A recent report tells us what many have suspected for a long time: Australian Christians are biblically illiterate.
‘Milk to Meat’ is an initiative committed to encouraging Bible reading. They claim that although most Church-attenders believe the Bible contains truth and is worth knowing, they don’t spend much time reading it.
Maybe that shows they don’t believe the Bible IS really the truth, the actual Word of God.
The majority of Christians in USA only read the Bible when they attend Church, and many pastors only read it when they have to prepare a sermon.
This clearly shows the Bible is not important to many Christians at all. For many, telling God our personal problems is more important than hearing His eternal words and teachings.
Certainly Jesus encouraged us to take our cares and problems to Him in prayer, and so we should, but to do this to the detriment of proper Bible Study is not what He and the apostles taught.
Again this shows the vast gulf that exists between what we say we believe and what we do to prove it.
A Recent Problem
The problem of Bible reading in Australia now has not really been experienced at other times in Church history.
The rule seems to be: if the Scriptures are rare or hard to obtain they will be eagerly sought, but if they are cheap and common-place they will be ignored, or, as the old proverb says, ‘familiarity breeds contempt.’
The early Church carefully preserved all the OT writings and every letter from the apostles because they wanted to read and study them over and over. It wasn’t an everyday occurrence that an inspired apostle would write to your Church!
And they were right: the NT Scriptures were all written within a 60-year period and the early Christians instantly recognised the value of those inspired books.
When Christianity grew in the following centuries, many small home Church groups outside the Roman Catholic monolith spent a lot of time and money to obtain handwritten copies of Scripture fragments that were not made available by the establishment.
As a result, after the invention of printing and the reformation, the Scriptures experienced another great surge of interest and diligent study.
But this inevitably led to a gradual waning of interest in the Western world: cheap Bibles such as Australia has had for over 200 years has meant many Christians now rarely look at the Word.
Can We Rely on Teachers?
Some Christians have been known to say that to have a good teacher is just as good as reading the Bible.
But the logical question follows: How do you know you have a good Bible teacher if you have not studied in context the part he is teaching in order to make a comparison?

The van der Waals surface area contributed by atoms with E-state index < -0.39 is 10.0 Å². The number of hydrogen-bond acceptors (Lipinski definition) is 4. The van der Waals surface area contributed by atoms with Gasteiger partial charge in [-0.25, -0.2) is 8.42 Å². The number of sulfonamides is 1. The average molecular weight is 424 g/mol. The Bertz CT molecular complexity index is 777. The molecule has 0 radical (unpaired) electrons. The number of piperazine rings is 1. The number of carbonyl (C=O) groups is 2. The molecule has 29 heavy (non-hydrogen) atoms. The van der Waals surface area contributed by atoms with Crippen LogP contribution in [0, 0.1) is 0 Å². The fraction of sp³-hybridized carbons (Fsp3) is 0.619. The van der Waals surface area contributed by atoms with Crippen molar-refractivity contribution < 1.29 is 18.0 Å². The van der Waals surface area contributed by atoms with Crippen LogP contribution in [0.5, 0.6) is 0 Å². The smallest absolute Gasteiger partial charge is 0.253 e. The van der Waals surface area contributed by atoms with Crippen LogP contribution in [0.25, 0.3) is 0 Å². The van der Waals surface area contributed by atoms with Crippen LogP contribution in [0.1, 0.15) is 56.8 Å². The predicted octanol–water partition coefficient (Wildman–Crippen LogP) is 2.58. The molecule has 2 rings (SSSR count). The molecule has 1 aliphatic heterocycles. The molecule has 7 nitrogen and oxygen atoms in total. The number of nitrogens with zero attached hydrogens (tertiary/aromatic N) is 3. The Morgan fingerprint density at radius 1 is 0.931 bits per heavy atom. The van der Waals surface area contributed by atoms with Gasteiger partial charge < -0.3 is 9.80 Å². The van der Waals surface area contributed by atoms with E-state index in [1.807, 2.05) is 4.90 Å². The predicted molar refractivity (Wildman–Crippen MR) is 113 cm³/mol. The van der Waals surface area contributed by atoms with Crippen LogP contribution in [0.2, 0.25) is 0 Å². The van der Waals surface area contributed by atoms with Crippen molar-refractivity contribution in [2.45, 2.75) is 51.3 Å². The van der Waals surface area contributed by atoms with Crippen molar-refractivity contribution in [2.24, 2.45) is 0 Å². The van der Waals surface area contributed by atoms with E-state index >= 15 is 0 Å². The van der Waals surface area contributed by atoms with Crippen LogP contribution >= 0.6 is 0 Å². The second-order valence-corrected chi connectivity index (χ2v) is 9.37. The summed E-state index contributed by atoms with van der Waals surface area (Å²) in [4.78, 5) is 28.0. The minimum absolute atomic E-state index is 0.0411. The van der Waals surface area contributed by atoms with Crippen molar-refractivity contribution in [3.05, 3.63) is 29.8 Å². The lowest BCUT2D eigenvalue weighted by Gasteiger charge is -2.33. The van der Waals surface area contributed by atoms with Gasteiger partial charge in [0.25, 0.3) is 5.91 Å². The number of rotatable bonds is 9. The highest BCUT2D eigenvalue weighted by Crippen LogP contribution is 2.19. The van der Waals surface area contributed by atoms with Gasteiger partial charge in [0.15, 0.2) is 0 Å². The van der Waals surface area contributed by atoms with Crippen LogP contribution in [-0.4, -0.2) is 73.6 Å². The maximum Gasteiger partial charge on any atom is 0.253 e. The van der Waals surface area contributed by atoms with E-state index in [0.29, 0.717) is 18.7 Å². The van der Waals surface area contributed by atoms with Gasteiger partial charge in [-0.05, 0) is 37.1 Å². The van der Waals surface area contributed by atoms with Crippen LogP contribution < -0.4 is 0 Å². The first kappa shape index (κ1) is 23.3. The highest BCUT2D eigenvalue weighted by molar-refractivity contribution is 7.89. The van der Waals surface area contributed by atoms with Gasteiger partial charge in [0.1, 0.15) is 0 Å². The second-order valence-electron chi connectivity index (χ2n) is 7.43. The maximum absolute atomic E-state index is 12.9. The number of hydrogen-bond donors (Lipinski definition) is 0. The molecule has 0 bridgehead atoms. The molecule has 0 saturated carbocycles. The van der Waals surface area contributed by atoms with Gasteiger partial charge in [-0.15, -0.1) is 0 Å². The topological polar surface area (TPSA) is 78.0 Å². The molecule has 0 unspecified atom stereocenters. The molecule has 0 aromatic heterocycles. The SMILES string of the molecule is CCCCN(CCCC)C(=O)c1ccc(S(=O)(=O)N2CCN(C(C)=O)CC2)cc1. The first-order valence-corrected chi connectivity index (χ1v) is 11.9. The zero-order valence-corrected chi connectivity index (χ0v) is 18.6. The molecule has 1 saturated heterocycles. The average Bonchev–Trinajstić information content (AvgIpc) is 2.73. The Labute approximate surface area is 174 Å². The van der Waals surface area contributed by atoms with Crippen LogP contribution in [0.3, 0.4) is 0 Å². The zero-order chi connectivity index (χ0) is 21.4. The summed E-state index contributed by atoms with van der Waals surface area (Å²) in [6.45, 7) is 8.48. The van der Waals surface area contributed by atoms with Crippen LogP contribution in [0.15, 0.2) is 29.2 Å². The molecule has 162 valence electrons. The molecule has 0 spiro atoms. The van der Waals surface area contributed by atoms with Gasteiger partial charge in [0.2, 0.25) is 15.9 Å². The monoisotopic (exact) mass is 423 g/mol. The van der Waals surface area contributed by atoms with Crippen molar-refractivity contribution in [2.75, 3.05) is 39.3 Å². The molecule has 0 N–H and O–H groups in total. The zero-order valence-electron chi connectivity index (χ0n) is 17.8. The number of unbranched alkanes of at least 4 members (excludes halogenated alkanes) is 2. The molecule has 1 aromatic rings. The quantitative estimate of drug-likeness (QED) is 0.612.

This is why Paul commended the Bereans of old, when they went away and checked if what he was saying was true.
I know of some Bible teachers who are interesting, charismatic speakers and seemingly very knowledgeable, but COMPLETELY WRONG.
I think of the false teacher Brian Houston who often gives the impression of being a godly Christian leader by moving neatly around on his stage carefully balancing an open Bible in his hand.
The trouble is that often his sermon will be based on just one or two verses which he has selected to mangle into his prosperity gospel message.
There are many others – I hope you don’t have one in your Church. Be a constant Berean and you are less likely to be taken in.
Discernment of a Teacher
No matter how good a Christian teacher is, there is no substitute for the listener carefully weighing his words and comparing them with the teachings of the whole counsel of God.
And how do we do that? NOT by comparing him with the other preachers we have heard. NOT by comparing his teaching with what you have picked up in videos or books produced even by some supposedly recommended teachers. And NOT by blindly following what your friends may say about him.
The ONLY way to discern a teacher is to prepare yourself fully and very carefully. I know people who make notes on what the preacher is saying and still get it wrong.
If a preacher says: “God’s word teaches us …” then look up the passage he is talking about in a good translation, NOT in a paraphrase. Then check the context – the chapter, even the whole book – to see who the author is speaking to, why he is speaking, and so on.
Then, discuss the issues and pray with others you know who take the Bible seriously and meditate on the whole passage and other passages. In these ways you will begin to hear what the Holy Spirit is saying to you.
Maybe it will sound new!
An Opinion and a Warning
An internet correspondent has written: ‘It saddens me that so few really do read the Bible. It may come from a culture where we idolise the preacher and the listeners have ‘itching ears’ waiting to be titillated or entertained rather than taught. In addition, we tend to look for the instant fixes instead of working on a lifetime of striving to reach the measure of the stature of the fullness of Christ, as described in Ephesians 4:13.’
I think this person’s assessment is valid.
I believe our task is to convince our preachers to preach directly from the Scriptures, and our Christian friends to study for themselves.
If we fail to do either of these we are in danger of breeding contempt of the Scriptures among others and ourselves.